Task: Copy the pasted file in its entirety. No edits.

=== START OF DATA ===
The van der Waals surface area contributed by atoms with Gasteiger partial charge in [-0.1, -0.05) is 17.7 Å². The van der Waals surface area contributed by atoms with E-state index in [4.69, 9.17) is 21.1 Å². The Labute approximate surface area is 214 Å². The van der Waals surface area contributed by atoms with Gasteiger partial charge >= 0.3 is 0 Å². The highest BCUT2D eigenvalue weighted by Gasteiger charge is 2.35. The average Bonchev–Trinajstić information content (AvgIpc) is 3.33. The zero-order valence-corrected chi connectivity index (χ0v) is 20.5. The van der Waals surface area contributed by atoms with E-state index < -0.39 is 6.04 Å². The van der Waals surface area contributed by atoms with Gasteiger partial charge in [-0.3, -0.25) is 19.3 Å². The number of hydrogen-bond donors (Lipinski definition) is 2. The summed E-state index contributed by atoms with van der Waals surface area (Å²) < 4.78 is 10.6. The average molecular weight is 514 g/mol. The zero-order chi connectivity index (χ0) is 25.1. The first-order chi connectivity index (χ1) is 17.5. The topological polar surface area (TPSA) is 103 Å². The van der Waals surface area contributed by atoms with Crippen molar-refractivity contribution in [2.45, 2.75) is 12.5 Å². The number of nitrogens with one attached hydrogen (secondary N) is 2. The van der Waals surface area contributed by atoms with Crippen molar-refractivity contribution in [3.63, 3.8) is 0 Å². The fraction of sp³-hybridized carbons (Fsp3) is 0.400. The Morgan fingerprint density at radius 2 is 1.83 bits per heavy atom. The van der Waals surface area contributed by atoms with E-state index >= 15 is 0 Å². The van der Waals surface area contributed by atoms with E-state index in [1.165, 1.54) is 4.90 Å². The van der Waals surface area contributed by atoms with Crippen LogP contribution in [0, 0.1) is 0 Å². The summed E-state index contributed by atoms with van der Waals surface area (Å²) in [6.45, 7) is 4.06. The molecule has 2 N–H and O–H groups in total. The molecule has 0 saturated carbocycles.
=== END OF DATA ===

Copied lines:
The van der Waals surface area contributed by atoms with Gasteiger partial charge in [-0.1, -0.05) is 17.7 Å². The van der Waals surface area contributed by atoms with E-state index in [4.69, 9.17) is 21.1 Å². The Labute approximate surface area is 214 Å². The van der Waals surface area contributed by atoms with Gasteiger partial charge >= 0.3 is 0 Å². The highest BCUT2D eigenvalue weighted by Gasteiger charge is 2.35. The average Bonchev–Trinajstić information content (AvgIpc) is 3.33. The zero-order valence-corrected chi connectivity index (χ0v) is 20.5. The van der Waals surface area contributed by atoms with E-state index < -0.39 is 6.04 Å². The van der Waals surface area contributed by atoms with Gasteiger partial charge in [-0.3, -0.25) is 19.3 Å². The number of hydrogen-bond donors (Lipinski definition) is 2. The summed E-state index contributed by atoms with van der Waals surface area (Å²) < 4.78 is 10.6. The average molecular weight is 514 g/mol. The zero-order chi connectivity index (χ0) is 25.1. The first-order chi connectivity index (χ1) is 17.5. The topological polar surface area (TPSA) is 103 Å². The van der Waals surface area contributed by atoms with Crippen molar-refractivity contribution in [2.45, 2.75) is 12.5 Å². The number of nitrogens with one attached hydrogen (secondary N) is 2. The van der Waals surface area contributed by atoms with Crippen molar-refractivity contribution in [3.63, 3.8) is 0 Å². The fraction of sp³-hybridized carbons (Fsp3) is 0.400. The Morgan fingerprint density at radius 2 is 1.83 bits per heavy atom. The van der Waals surface area contributed by atoms with E-state index >= 15 is 0 Å². The van der Waals surface area contributed by atoms with E-state index in [1.165, 1.54) is 4.90 Å². The van der Waals surface area contributed by atoms with Crippen LogP contribution in [0, 0.1) is 0 Å². The summed E-state index contributed by atoms with van der Waals surface area (Å²) in [6.45, 7) is 4.06. The molecule has 2 N–H and O–H groups in total. The molecule has 0 saturated carbocycles.